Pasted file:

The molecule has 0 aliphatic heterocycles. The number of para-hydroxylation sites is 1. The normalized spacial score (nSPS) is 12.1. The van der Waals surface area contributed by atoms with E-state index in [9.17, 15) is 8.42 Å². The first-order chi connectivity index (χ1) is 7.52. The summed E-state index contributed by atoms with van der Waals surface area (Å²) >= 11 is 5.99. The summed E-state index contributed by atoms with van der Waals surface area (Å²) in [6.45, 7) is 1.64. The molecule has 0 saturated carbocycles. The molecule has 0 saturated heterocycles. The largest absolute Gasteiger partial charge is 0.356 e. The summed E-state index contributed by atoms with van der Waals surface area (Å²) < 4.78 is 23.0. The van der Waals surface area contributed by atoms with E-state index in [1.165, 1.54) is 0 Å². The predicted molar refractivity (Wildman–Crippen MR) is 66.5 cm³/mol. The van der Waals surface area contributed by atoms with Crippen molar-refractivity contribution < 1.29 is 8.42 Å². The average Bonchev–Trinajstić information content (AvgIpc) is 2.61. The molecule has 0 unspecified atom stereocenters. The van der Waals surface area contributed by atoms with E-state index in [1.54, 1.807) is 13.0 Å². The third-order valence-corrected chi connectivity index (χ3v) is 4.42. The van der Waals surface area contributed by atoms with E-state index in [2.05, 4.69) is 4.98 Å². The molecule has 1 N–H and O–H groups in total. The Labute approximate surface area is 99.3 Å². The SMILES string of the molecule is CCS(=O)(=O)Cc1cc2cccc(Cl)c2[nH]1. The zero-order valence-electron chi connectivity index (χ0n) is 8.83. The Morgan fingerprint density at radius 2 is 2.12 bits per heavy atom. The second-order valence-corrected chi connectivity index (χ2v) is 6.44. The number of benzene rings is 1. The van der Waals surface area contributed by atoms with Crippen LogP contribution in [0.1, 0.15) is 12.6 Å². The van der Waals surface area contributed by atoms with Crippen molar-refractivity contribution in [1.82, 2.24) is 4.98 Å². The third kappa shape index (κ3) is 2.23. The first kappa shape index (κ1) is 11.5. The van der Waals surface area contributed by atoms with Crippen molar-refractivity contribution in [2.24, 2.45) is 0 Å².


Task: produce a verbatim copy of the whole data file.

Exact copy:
The molecule has 0 aliphatic heterocycles. The number of para-hydroxylation sites is 1. The normalized spacial score (nSPS) is 12.1. The van der Waals surface area contributed by atoms with E-state index in [9.17, 15) is 8.42 Å². The first-order chi connectivity index (χ1) is 7.52. The summed E-state index contributed by atoms with van der Waals surface area (Å²) >= 11 is 5.99. The summed E-state index contributed by atoms with van der Waals surface area (Å²) in [6.45, 7) is 1.64. The molecule has 0 saturated carbocycles. The molecule has 0 saturated heterocycles. The largest absolute Gasteiger partial charge is 0.356 e. The summed E-state index contributed by atoms with van der Waals surface area (Å²) < 4.78 is 23.0. The van der Waals surface area contributed by atoms with E-state index in [1.165, 1.54) is 0 Å². The predicted molar refractivity (Wildman–Crippen MR) is 66.5 cm³/mol. The van der Waals surface area contributed by atoms with Crippen molar-refractivity contribution < 1.29 is 8.42 Å². The average Bonchev–Trinajstić information content (AvgIpc) is 2.61. The molecule has 0 unspecified atom stereocenters. The van der Waals surface area contributed by atoms with E-state index in [1.54, 1.807) is 13.0 Å². The third-order valence-corrected chi connectivity index (χ3v) is 4.42. The van der Waals surface area contributed by atoms with E-state index in [2.05, 4.69) is 4.98 Å². The molecule has 1 N–H and O–H groups in total. The Labute approximate surface area is 99.3 Å². The SMILES string of the molecule is CCS(=O)(=O)Cc1cc2cccc(Cl)c2[nH]1. The zero-order valence-electron chi connectivity index (χ0n) is 8.83. The Morgan fingerprint density at radius 2 is 2.12 bits per heavy atom. The second-order valence-corrected chi connectivity index (χ2v) is 6.44. The number of benzene rings is 1. The van der Waals surface area contributed by atoms with Crippen LogP contribution in [0.1, 0.15) is 12.6 Å². The van der Waals surface area contributed by atoms with Crippen molar-refractivity contribution in [1.82, 2.24) is 4.98 Å². The third kappa shape index (κ3) is 2.23. The first kappa shape index (κ1) is 11.5. The van der Waals surface area contributed by atoms with Crippen molar-refractivity contribution in [2.24, 2.45) is 0 Å².